I was watching a documentary on Fred Rodgers the other night.  You remember Fred Rodgers. Mr. Rodger’s Neighborhood. I learned a few facts in that he was not some war hero.  He had never served in the military.  He was indeed a Presbyterian Minister. A minister who devoted his whole life and ministry trying to reach out to children to help them know that they were loved and special.  He especially tried to reach the very kids who did not or would not hear that message from their families, rich or poor, black or white, fat or skinny, or different in any other way.  He knew what that was like.  He did grow up a rich kid, but he was overweight as a child and he was unmercifully bullied.  Fat Freddy they used to call him.  But he found his solace in the church and in music.

So his whole T.V. Evangelism was teaching children without sounding too preachy, too religious, that they were special and loved.  And do you know that there was this certain news network that called him evil, because he was telling kids that they were all special. And it wasn’t fake news because they showed the actual footage of the network anchors back in the 1980’s.

His wife said that he had never been more deeply hurt, not even those who would mock him and made fun of him were as bad as that.  But even with all of that, he continued to work to share that message, that no matter what you looked like, no matter where you came from, no matter your status, your faith, or lack thereof, you are special.  Maybe not to the world, but you were to God and to Mr. Rodgers.  I think Mr. Rodgers was that way because he truly understood what Jesus was talking about and what he was doing there on that level ground.

Coming down to the level of a hurting and struggling people, no matter who they were, or where they came from or what they looked like or what gender they were, and he let them know they were special, he talked to them, he touched their wounds, he listened to their stories, he took on their pain. And he gave them real hope.  I don’t know what else Jesus had other than the power of the Holy Spirit in full force that he could reach and teach, touch and heal so many all at once.  But he did.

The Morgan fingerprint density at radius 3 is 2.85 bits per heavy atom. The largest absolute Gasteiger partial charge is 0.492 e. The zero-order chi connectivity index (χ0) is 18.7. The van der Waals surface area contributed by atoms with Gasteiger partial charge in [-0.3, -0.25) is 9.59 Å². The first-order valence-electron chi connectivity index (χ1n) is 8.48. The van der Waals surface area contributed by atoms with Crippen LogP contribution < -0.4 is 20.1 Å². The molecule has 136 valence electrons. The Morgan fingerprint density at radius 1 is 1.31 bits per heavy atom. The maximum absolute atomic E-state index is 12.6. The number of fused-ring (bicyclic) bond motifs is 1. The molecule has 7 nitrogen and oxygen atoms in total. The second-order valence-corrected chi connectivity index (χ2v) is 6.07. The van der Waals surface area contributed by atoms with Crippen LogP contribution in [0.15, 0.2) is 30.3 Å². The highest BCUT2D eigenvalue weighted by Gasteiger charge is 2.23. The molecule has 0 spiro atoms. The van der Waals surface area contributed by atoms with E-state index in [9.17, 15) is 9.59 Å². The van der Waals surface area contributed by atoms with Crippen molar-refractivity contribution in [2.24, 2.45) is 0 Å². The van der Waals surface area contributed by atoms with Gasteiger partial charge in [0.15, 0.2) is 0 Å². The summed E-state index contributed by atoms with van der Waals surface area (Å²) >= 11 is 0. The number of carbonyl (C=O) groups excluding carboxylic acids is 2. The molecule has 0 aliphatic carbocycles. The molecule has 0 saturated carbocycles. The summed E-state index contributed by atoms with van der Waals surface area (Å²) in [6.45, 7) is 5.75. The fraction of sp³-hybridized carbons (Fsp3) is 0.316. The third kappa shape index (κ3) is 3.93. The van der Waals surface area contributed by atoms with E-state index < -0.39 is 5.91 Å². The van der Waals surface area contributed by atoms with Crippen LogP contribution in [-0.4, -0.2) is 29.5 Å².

And it wasn’t for the money, they had none, it wasn’t for popularity’s sake, they could not give him that in society.  He was able to do it, because he genuinely and deeply loved them.  The same way, we hold to the belief that he genuinely and deeply loves you and me.  He gave them that hope, but more than just hope, he gave them that experience to feel and know the love of God.

It is God’s desire as we can see through Luke’s Gospel, to bring us all into his fold, it is God’s desire, to love us all, but also to call on us to love one another, to experience a love that not only heals our bodies, but transforms our hearts, transfers our selfish minds and attitudes to become a true child of God, no matter what our traditions may be, our bloodlines, our skin tones, our religious beliefs, whether we pray one time a day or five times a day or we pray unceasingly. Whether we are on our knees or on our beds or behind a steering wheel.